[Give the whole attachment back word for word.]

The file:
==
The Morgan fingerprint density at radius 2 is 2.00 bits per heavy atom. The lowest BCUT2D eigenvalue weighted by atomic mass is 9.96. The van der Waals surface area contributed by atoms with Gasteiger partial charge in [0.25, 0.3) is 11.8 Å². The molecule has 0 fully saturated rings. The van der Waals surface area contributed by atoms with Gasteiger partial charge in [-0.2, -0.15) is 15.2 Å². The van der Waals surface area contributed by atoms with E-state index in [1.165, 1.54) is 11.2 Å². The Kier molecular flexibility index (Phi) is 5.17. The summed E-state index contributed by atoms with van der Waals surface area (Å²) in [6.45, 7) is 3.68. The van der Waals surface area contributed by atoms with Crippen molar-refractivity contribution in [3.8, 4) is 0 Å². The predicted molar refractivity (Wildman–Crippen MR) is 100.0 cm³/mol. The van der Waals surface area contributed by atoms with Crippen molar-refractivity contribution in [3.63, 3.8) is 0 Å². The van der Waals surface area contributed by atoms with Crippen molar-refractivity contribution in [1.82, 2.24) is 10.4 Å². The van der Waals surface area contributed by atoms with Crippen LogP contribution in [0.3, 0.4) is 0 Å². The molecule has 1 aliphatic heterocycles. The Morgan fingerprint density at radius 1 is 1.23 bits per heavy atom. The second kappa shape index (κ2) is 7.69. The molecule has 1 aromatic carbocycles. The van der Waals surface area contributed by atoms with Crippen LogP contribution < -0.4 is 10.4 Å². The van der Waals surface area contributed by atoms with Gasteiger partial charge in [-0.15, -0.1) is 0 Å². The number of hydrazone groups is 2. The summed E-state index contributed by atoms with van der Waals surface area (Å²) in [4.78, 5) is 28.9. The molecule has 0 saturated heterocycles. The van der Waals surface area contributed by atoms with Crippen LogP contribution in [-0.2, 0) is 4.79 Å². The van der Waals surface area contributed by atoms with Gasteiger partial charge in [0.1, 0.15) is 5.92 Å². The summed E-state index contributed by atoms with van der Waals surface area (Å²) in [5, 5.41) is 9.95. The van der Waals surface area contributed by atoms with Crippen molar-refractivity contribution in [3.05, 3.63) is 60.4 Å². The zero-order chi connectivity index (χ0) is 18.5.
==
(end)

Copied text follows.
The Morgan fingerprint density at radius 2 is 2.00 bits per heavy atom. The lowest BCUT2D eigenvalue weighted by atomic mass is 9.96. The van der Waals surface area contributed by atoms with Gasteiger partial charge in [0.25, 0.3) is 11.8 Å². The molecule has 0 fully saturated rings. The van der Waals surface area contributed by atoms with Gasteiger partial charge in [-0.2, -0.15) is 15.2 Å². The van der Waals surface area contributed by atoms with E-state index in [1.165, 1.54) is 11.2 Å². The Kier molecular flexibility index (Phi) is 5.17. The summed E-state index contributed by atoms with van der Waals surface area (Å²) in [6.45, 7) is 3.68. The van der Waals surface area contributed by atoms with Crippen molar-refractivity contribution in [3.8, 4) is 0 Å². The predicted molar refractivity (Wildman–Crippen MR) is 100.0 cm³/mol. The van der Waals surface area contributed by atoms with Crippen molar-refractivity contribution in [3.63, 3.8) is 0 Å². The van der Waals surface area contributed by atoms with Crippen molar-refractivity contribution in [1.82, 2.24) is 10.4 Å². The van der Waals surface area contributed by atoms with Crippen LogP contribution in [0.3, 0.4) is 0 Å². The molecule has 1 aliphatic heterocycles. The Morgan fingerprint density at radius 1 is 1.23 bits per heavy atom. The second kappa shape index (κ2) is 7.69. The molecule has 1 aromatic carbocycles. The van der Waals surface area contributed by atoms with Crippen LogP contribution < -0.4 is 10.4 Å². The van der Waals surface area contributed by atoms with Gasteiger partial charge in [-0.15, -0.1) is 0 Å². The number of hydrazone groups is 2. The summed E-state index contributed by atoms with van der Waals surface area (Å²) in [4.78, 5) is 28.9. The molecule has 0 saturated heterocycles. The van der Waals surface area contributed by atoms with Crippen LogP contribution in [-0.2, 0) is 4.79 Å². The van der Waals surface area contributed by atoms with Gasteiger partial charge in [0.1, 0.15) is 5.92 Å². The summed E-state index contributed by atoms with van der Waals surface area (Å²) in [5, 5.41) is 9.95. The van der Waals surface area contributed by atoms with Crippen molar-refractivity contribution in [3.05, 3.63) is 60.4 Å². The zero-order chi connectivity index (χ0) is 18.5.